Is the use which you are proposing permitted by your lease? While many business owners will recognise the need or potential benefit to tweaking their business model (or the service they provide) there are some essential legal questions to ask. Are you permitted to use the property for the purpose you are proposing (for example, if you intend to operate a ‘take-away’ service, will this be permitted under the terms of your lease)? Once you have established whether your use is permitted under your lease, or whether your landlord’s consent may be required for a change/tweak in the use of the property, you will need to ensure that the additional or alternative services you are to offer do not require any additional licences. These can range from a pavement licence, enabling you to offer external seating on an outside area (usually a part of the public highway/pavement); to an off-licence under the Licensing Act 2003, which enables you to sell alcoholic products for consumption off of the property. Did you know for example that the sale of hot food and drink for consumption on or off of the property between the hours of 11pm and 5am is a licensable activity? If you are concerned, or even if you need to be sure that these issues may not impact you, our experienced and industry leading Licensing team is here to help.
In addition to the above, which are all directly linked to a tenant placing themselves in a position to reopen following lockdown, there are secondary issues which it is easy to lose sight of with the pressures and challenges facing business owners.
Tenants must remember that they will have repairing and dilapidations obligations. This is important as, during any periods of closure or non-use, properties will often deteriorate at a much-accelerated rate. In addition to this, tenants must be sure that they have all statutory compliance documentation which is required to safely operate the site and in order for them to allow public access. Such certificates are often obtained annually and therefore, with everything which has been going on, it is easy for these matters to ‘slip through the net’.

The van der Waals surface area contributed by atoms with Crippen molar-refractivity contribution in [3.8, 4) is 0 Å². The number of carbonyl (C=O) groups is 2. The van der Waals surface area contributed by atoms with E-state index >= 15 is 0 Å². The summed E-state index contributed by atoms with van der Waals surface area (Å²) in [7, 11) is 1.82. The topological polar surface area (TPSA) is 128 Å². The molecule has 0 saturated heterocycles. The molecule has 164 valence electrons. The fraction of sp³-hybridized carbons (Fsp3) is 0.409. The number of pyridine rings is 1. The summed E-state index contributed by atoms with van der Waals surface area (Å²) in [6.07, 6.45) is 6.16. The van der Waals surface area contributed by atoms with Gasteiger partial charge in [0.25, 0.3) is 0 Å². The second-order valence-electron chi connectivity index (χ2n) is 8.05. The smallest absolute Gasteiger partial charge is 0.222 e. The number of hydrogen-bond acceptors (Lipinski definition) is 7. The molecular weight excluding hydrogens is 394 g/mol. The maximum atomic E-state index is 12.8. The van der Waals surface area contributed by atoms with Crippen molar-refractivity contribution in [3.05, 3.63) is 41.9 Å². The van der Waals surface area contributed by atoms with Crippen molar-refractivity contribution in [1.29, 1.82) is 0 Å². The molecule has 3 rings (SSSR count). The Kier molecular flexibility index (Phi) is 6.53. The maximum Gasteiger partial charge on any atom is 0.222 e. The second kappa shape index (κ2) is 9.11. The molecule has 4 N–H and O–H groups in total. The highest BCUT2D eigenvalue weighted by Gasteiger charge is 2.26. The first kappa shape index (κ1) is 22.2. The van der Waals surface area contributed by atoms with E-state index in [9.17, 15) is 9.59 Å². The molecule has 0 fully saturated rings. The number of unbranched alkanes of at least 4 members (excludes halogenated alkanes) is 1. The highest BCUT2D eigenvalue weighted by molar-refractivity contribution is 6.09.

Finally, and as may always be the case in business, you may have one (or more) eye on making your exit from the business by way of assignment of your lease (either with or without the benefit of the business you have been operating). It is always important to remember, with any leased property, that there will be restrictions and requirements which will need to be met before the landlord may provide their consent to your proposed assignment. Ensuring that there are no breaches of the lease which have arisen either by virtue of any period of enforced closure, or due to any amended offering or use, are important in ensuring that when your application for consent to assign is made, you are in the best possible position to progress that transaction quickly and efficiently. If your sale includes the sale of your business, it’s goodwill, and any contracts, etc then our Corporate and Commercial team is at the end of the phone to ensure that you (and your interests) are looked after as best as possible.
At Gosschalks we have a wealth of knowledge and experience in dealing with all manner of commercial property, for a myriad of clients, and our multi-disciplinary nature makes us the ideal choice to ensure that no stone is left unturned.
Why not give us a call to help ensure that you position your business for a successful and sustainable reopening.
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If you're interested in speaking to us to establish how we may be able to help you and your business, get in touch with the author of this blog today for a no obligation chat.
Alternatively, any member of our Commercial Property team is on-hand to assist as we're all working at full capacity.